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Changes Import

4.5 out of 5 stars 4 customer reviews

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Audio CD, Import, December 7, 2001
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Editorial Reviews

Originally released in 1972 on Vertigo and even more soughtafter by collector's than their 1971 album 'Catapilla'. Unusual and mysterious progressive rock. Akarma Records. Deluxegatefold digipak. 2000 release.
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Product Details

  • Audio CD (December 7, 2001)
  • Original Release Date: 1972
  • Number of Discs: 1
  • Format: Import
  • Label: Akarma
  • ASIN: B000058542
  • Average Customer Review: 4.5 out of 5 stars  See all reviews (4 customer reviews)
  • Amazon Best Sellers Rank: #614,040 in Music (See Top 100 in Music)

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Top Customer Reviews

Format: Audio CD Verified Purchase
This is really very good.
Anna Meek has tempered the wailing and screeching.
The Jazz-Rock fusion remains. The musicianship is very good, and the tendency to wander off topic has been resolved.
Four tracks...two long, two short. Sound very much like the first outing.
But, has all been pulled together into a pretty coherrent, might tighter sound.
For those interested in the early Fusion sound, this is well worth a listen.
From here very hard to obtain. I think this came to me from Germany.
Shame that this was the end for a promising band.
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Format: Audio CD
Changes, the second and final album by Catapilla, is a very atmospheric piece of music that seems to harken most to Pink Floyd's Dark Side Of The Moon. This is not to say they are copy-catting the band. Far superior to their first album, Changes is a smokey, sometimes otherworldly album laden with organ and saxophone riffs that play off of each other as much as they swirl about trying to express themselves through their own solo, if that makes sense. The best examples of this interplay are on the long cuts, "Reflections" and "Thank Christ For George". Here the band locks into one glorious groove and stays with it. "It Would Only Happen To Me" is a nice standout for the awesome sax solo in the second half of the song. It's a beautiful lasting impression to leave the listener, since that would be the last song Catapilla would record. Graham Wilson's guitar is understated, which is a wonderful change for the many progressive rock bands that try for overkill with the guitar-keyboard line up. The band's most distinguishing feature, and still the most problematic since their first album, is Anna Meek, the vocalist. Whereas she went for the freak-out effect on the debut album, she seems somewhat muffled on Changes. That's not to say that she can be understood now. Flawed, but engaging vocals aside, Changes is a wonderful listening experience.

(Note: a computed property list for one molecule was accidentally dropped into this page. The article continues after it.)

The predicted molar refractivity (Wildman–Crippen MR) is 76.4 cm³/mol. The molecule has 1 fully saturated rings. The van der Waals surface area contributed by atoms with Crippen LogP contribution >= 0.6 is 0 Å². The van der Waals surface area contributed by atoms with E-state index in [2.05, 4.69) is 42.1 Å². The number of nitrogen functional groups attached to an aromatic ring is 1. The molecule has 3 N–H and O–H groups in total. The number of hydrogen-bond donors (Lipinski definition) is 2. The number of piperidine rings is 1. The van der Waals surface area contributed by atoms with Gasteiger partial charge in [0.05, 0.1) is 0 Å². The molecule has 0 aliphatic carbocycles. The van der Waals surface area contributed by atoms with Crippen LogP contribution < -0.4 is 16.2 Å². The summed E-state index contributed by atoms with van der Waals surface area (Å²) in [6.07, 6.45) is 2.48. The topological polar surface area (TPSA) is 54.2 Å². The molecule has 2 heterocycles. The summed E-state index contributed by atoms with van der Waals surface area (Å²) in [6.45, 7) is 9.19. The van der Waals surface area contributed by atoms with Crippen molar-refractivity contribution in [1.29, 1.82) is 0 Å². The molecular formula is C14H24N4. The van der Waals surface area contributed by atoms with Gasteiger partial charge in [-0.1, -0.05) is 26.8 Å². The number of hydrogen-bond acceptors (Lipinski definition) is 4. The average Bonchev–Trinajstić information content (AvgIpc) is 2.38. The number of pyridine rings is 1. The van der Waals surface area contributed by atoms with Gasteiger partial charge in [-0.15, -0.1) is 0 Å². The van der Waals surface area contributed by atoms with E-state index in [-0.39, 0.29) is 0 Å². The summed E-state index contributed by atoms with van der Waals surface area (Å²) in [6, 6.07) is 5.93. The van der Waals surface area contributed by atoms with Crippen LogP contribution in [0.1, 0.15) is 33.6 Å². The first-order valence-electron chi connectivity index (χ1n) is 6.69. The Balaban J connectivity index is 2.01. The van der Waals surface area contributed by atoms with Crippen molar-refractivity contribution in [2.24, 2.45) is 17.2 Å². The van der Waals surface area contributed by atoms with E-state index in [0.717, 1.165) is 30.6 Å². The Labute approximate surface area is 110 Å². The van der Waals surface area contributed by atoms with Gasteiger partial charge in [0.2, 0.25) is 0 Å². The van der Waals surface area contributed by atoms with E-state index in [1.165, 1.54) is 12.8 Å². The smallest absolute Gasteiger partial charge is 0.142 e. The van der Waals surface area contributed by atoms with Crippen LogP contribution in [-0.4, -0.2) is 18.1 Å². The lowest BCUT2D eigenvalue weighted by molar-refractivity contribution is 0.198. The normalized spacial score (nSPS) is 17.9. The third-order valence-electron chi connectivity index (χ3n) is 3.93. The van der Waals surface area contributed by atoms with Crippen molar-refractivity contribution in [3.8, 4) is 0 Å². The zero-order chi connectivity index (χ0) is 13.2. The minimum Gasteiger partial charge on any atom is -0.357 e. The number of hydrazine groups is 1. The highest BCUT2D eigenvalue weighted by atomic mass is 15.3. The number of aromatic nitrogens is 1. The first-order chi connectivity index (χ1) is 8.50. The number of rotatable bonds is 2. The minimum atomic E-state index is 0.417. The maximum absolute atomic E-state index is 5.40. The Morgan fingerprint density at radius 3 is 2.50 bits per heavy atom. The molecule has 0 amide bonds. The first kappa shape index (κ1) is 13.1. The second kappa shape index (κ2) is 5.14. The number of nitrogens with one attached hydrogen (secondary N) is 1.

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Format: Audio CD
I have to admit that Catapilla really did their homework when they recorded their second (and final) album, Changes in 1972. The band witnessed a lineup change, but vocalist Anna Meek and saxist Robert Calvert are still here. By the way, this Robert Calvert isn't the same Robert Calvert of Hawkwind. This Robert Calvert had later appeared on albums from the likes of Mother Gong (playing sax as with Catapilla), although it turns out the UK faction of Amon Duul did feature THAT Robert Calvert of Hawkwind, on the album Die Lösung, which was recorded prior to his passing, but not released until 1989, after his passing.

Catapilla now added a keyboardist who included some low-key electric piano and organ, which I though was a nice addition to the band's sound. What I really felt made Changes a better album than their debut is Anna Meek. On their debut, she tended to scream and shriek, which she doesn't do that here making it easier on the ears. The band also mellowed out more, and I like the more experimental and atmospheric approach they do here. I heard comparisons to Pink Floyd's Dark Side of the Moon, but that album was starting to be recorded by the time Changes came out, so there's no way Catapilla could have heard Dark Side of the Moon. Perhaps because of the mid-paced atmospheric passages and the presence of sax that's not unlike Dick Parry's use of that instrument on The Dark Side of the Moon that gave the Floyd comparison. Honestly, I really thought Catapilla had a sound like no one else's. There's that jazz-influence, but you couldn't compare them to Colosseum (who were Catapilla's Vertigo labelmates), and no way could you compare them to Yes or Genesis. So those who dislike their prog being unoriginal (not that I have a problem with that, as long as the music is well-done), you shouldn't have a problem here.

Although I do think their debut is excellent, really it's Changes that is the better of the two and I highly recommend it.
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Format: Audio CD Verified Purchase
Excellent album!
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